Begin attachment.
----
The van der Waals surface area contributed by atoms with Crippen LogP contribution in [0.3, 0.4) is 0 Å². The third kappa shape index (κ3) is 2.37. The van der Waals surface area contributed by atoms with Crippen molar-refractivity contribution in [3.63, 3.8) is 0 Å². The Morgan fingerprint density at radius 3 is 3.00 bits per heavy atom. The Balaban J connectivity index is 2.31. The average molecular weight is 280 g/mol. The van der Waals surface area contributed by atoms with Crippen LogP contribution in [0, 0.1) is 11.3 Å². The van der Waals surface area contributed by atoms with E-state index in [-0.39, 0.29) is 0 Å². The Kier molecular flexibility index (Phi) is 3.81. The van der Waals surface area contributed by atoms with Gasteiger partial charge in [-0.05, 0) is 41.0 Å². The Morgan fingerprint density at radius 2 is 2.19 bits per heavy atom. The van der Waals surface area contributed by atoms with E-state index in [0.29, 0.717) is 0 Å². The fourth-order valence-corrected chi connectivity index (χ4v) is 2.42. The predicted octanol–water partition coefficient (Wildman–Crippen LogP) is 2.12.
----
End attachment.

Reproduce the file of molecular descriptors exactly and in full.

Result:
The van der Waals surface area contributed by atoms with Crippen LogP contribution in [0.3, 0.4) is 0 Å². The third kappa shape index (κ3) is 2.37. The van der Waals surface area contributed by atoms with Crippen molar-refractivity contribution in [3.63, 3.8) is 0 Å². The Morgan fingerprint density at radius 3 is 3.00 bits per heavy atom. The Balaban J connectivity index is 2.31. The average molecular weight is 280 g/mol. The van der Waals surface area contributed by atoms with Crippen LogP contribution in [0, 0.1) is 11.3 Å². The van der Waals surface area contributed by atoms with E-state index in [-0.39, 0.29) is 0 Å². The Kier molecular flexibility index (Phi) is 3.81. The van der Waals surface area contributed by atoms with Gasteiger partial charge in [-0.05, 0) is 41.0 Å². The Morgan fingerprint density at radius 2 is 2.19 bits per heavy atom. The van der Waals surface area contributed by atoms with E-state index in [0.29, 0.717) is 0 Å². The fourth-order valence-corrected chi connectivity index (χ4v) is 2.42. The predicted octanol–water partition coefficient (Wildman–Crippen LogP) is 2.12.